PORTLAND

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Friday, June 01, 2007

 

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Crystal Clear Technologies partnered with University of Oregon chemist Darren Johnson and his lab to take a piece of Johnson’s research to the global market. About two years ago Johnson was conducting research on the feasibility of using nanotechnology to create  organic compounds that would bind with arsenic in a water system. Basically his lab wanted to create an organic compound that would, when placed in water filters like those made by Brita or Pure, bind with toxic heavy metals. Crystal Clear was interested in using that technology to create an inexpensive water treatment system to remove mercury, lead, arsenic and uranium from drinking water worldwide. Through Crystal Clear, Johnson’s lab received $100,000 from a National Science Foundation grant, as well as about $200,000 from the Oregon Nanoscience and Microtechnologies Institute. Johnson has one patent pending on his filtration system with expectations to file another this summer. Crystal Clear hopes to have a retail product in about a year that would, according to president Lisa Farmen, “purify enough water to support one person for a year for $1 a day.” Farmen also hopes to recycle the elements filtered out of the water for use in new products.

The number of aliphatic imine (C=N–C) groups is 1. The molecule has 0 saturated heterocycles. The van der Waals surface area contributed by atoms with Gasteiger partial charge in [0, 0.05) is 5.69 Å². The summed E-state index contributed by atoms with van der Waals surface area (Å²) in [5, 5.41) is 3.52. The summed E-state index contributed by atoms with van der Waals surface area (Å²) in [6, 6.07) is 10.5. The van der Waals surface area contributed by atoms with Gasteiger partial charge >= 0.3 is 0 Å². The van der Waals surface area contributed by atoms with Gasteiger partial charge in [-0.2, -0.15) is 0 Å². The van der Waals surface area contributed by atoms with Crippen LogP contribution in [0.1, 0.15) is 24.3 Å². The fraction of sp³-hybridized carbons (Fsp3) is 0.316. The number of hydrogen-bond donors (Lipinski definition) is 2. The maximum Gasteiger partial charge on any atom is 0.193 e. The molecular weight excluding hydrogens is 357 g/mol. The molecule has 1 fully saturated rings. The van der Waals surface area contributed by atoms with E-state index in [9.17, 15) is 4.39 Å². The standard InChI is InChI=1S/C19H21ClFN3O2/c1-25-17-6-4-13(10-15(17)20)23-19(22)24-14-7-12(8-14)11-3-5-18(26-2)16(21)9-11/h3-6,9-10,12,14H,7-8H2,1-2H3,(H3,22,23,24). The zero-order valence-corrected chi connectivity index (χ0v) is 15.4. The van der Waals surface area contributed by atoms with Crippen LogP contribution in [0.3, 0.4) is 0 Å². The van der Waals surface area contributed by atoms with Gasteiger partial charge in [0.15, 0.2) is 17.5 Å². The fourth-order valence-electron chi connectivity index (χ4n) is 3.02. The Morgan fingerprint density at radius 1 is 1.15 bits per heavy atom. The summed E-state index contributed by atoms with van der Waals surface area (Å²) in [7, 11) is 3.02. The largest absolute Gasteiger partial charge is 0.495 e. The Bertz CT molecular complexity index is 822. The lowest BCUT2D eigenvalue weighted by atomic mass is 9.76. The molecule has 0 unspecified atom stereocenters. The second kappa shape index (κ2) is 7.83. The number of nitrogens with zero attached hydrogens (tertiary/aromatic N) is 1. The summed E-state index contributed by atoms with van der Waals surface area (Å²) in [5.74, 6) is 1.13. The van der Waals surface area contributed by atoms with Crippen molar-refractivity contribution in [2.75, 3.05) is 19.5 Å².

Going green is getting easier. Now businesses can qualify for larger incentives from Energy Trust of Oregon for installing commercial solar power systems. The new incentives cover systems that produce up to 50 kilowatts. The maximum incentive increased to $70,000. Businesses with solar power systems remain connected to the local electricity grid and receive a credit for power generated but not consumed.


For those who don’t feel fully dressed without a Leatherman tool attached to their belt, the Leatherman Tool Group factory store is the place to go. The 400,000 square-foot showroom opened in April and stocks a complete line of Leatherman products. Juli Warner, spokeswoman for Leatherman, says the showroom marks the first time the company will sell products directly to the consumers. Visitors can also see the factory floor through a glass wall within the shop. “You can play with any of the products,” Warner says. For those who get a little too close to the business end of a Leatherman, the staff does have bandages on hand.


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